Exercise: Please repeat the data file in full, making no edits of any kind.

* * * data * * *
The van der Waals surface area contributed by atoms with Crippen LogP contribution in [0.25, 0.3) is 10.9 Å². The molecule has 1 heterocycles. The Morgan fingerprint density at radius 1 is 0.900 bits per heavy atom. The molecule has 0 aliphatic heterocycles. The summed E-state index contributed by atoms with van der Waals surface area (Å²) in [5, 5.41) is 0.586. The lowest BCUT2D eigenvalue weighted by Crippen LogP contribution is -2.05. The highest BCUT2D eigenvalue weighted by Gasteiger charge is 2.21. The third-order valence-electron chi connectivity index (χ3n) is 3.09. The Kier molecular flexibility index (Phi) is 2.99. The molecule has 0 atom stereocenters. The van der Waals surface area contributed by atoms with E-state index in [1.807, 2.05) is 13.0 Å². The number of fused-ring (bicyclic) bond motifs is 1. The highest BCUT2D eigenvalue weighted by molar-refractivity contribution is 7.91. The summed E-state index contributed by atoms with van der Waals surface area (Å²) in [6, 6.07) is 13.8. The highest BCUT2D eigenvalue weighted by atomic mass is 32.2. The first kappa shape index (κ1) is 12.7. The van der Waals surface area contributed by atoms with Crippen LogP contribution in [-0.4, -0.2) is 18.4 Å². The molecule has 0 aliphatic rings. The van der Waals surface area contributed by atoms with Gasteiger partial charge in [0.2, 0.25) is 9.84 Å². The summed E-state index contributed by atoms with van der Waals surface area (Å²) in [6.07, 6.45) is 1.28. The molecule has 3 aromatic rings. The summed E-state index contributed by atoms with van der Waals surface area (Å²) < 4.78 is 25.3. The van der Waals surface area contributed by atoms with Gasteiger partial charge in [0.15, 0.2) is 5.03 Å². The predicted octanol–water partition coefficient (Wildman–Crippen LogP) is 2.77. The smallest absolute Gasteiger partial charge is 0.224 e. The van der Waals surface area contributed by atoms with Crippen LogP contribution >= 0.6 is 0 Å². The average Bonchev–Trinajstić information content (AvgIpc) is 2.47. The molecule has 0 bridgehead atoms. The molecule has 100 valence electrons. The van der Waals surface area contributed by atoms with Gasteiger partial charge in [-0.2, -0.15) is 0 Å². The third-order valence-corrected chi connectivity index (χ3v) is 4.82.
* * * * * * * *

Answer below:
The van der Waals surface area contributed by atoms with Crippen LogP contribution in [0.25, 0.3) is 10.9 Å². The molecule has 1 heterocycles. The Morgan fingerprint density at radius 1 is 0.900 bits per heavy atom. The molecule has 0 aliphatic heterocycles. The summed E-state index contributed by atoms with van der Waals surface area (Å²) in [5, 5.41) is 0.586. The lowest BCUT2D eigenvalue weighted by Crippen LogP contribution is -2.05. The highest BCUT2D eigenvalue weighted by Gasteiger charge is 2.21. The third-order valence-electron chi connectivity index (χ3n) is 3.09. The Kier molecular flexibility index (Phi) is 2.99. The molecule has 0 atom stereocenters. The van der Waals surface area contributed by atoms with E-state index in [1.807, 2.05) is 13.0 Å². The number of fused-ring (bicyclic) bond motifs is 1. The highest BCUT2D eigenvalue weighted by molar-refractivity contribution is 7.91. The summed E-state index contributed by atoms with van der Waals surface area (Å²) in [6, 6.07) is 13.8. The highest BCUT2D eigenvalue weighted by atomic mass is 32.2. The first kappa shape index (κ1) is 12.7. The van der Waals surface area contributed by atoms with Crippen LogP contribution in [-0.4, -0.2) is 18.4 Å². The molecule has 0 aliphatic rings. The van der Waals surface area contributed by atoms with Gasteiger partial charge in [0.2, 0.25) is 9.84 Å². The summed E-state index contributed by atoms with van der Waals surface area (Å²) in [6.07, 6.45) is 1.28. The molecule has 3 aromatic rings. The summed E-state index contributed by atoms with van der Waals surface area (Å²) < 4.78 is 25.3. The van der Waals surface area contributed by atoms with Gasteiger partial charge in [0.15, 0.2) is 5.03 Å². The predicted octanol–water partition coefficient (Wildman–Crippen LogP) is 2.77. The smallest absolute Gasteiger partial charge is 0.224 e. The van der Waals surface area contributed by atoms with Crippen LogP contribution >= 0.6 is 0 Å². The average Bonchev–Trinajstić information content (AvgIpc) is 2.47. The molecule has 0 bridgehead atoms. The molecule has 100 valence electrons. The van der Waals surface area contributed by atoms with Gasteiger partial charge in [-0.2, -0.15) is 0 Å². The third-order valence-corrected chi connectivity index (χ3v) is 4.82.